Plans for 150 “high quality” homes near Bellshill have been rejected despite a promise of £3 million to upgrade facilities at Strathclyde Park.
Officials said such a major development would wreck the greenbelt, but Uddingston and Bellshill MSP Richard Lyle described it as a missed opportunity.
The proposal was turned down by North Lanarkshire Council in June and now an appeal to the Scottish Government has been dismissed.
The offer of £3 million was not mentioned when councillors rejected the application. It emerged when the organisation behind the proposal, North and South Lanarkshire Investment Trust, lodged its appeal.
The 37-acre site, which is not part of Strathclyde Park, is close to the park’s caravan site and Bellshill bypass.
The council said development would mean an “unacceptable erosion of the rural appearance” and would be an “inappropriate, incompatible and unjustified” development in the greenbelt.
The trust argued that there is a shortage of housing in the area and the new homes could be seen as a “continuation of Bellshill” rather than a countryside development. Apart from the promise of cash for park improvements, it also produced a letter from a transport firm willing to provide new bus services in the area.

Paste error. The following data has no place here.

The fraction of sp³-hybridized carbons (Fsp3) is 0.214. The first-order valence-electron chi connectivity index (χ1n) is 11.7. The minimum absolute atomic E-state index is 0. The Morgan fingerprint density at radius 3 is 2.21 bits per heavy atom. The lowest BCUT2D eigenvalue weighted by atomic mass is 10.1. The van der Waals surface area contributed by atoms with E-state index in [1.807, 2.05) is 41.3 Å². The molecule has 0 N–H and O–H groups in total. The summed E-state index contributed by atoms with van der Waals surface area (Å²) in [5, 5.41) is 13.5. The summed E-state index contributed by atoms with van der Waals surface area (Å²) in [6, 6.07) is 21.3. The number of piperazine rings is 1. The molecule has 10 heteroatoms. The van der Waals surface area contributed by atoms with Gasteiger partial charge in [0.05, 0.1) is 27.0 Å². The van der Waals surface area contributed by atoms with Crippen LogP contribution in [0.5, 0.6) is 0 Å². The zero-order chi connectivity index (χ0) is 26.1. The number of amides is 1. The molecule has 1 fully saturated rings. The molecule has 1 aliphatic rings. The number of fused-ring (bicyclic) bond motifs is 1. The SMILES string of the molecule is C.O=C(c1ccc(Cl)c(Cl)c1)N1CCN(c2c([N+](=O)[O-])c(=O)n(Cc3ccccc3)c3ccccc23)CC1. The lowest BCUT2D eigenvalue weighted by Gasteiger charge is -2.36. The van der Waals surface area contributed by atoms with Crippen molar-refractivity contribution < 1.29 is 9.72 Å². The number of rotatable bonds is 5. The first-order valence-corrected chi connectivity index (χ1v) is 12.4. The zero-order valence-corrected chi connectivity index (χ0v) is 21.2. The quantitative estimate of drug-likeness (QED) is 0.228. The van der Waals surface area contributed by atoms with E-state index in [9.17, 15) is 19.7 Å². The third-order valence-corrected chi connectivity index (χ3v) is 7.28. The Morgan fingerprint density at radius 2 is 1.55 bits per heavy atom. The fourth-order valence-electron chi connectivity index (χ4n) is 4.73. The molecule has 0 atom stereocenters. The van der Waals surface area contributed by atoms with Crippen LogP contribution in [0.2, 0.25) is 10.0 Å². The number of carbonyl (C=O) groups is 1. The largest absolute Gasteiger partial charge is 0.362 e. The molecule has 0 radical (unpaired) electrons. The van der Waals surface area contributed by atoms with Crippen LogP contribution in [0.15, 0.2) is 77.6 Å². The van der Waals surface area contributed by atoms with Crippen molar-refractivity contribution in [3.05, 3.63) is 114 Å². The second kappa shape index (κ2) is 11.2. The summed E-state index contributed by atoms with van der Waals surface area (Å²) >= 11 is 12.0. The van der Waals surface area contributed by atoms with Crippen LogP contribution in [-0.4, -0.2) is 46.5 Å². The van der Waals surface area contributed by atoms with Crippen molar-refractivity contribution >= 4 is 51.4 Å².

However, Government reporter Robert Seaton said the development would “undoubtedly” have an adverse effect on Strathclyde Park’s setting and “reduce its countryside appeal”.
Mr Seaton accepted there is a “significant” housing land shortfall, but said such a project was out of line with the area’s development plan and planning permission could not be justified.
Mr Lyle was disappointed by the ruling. He said: “This is an ideal site, next to the motorway, and this proposal would have brought much-needed high quality homes to the area.
“I’m all for retaining greenbelt sites, but when you look across the valley to Bothwell you see plenty of houses, so why not develop on the Bellshill side too?
“If we are serious about bringing new jobs and homes to the area it’s time to look at our planning system and see what can be improved.”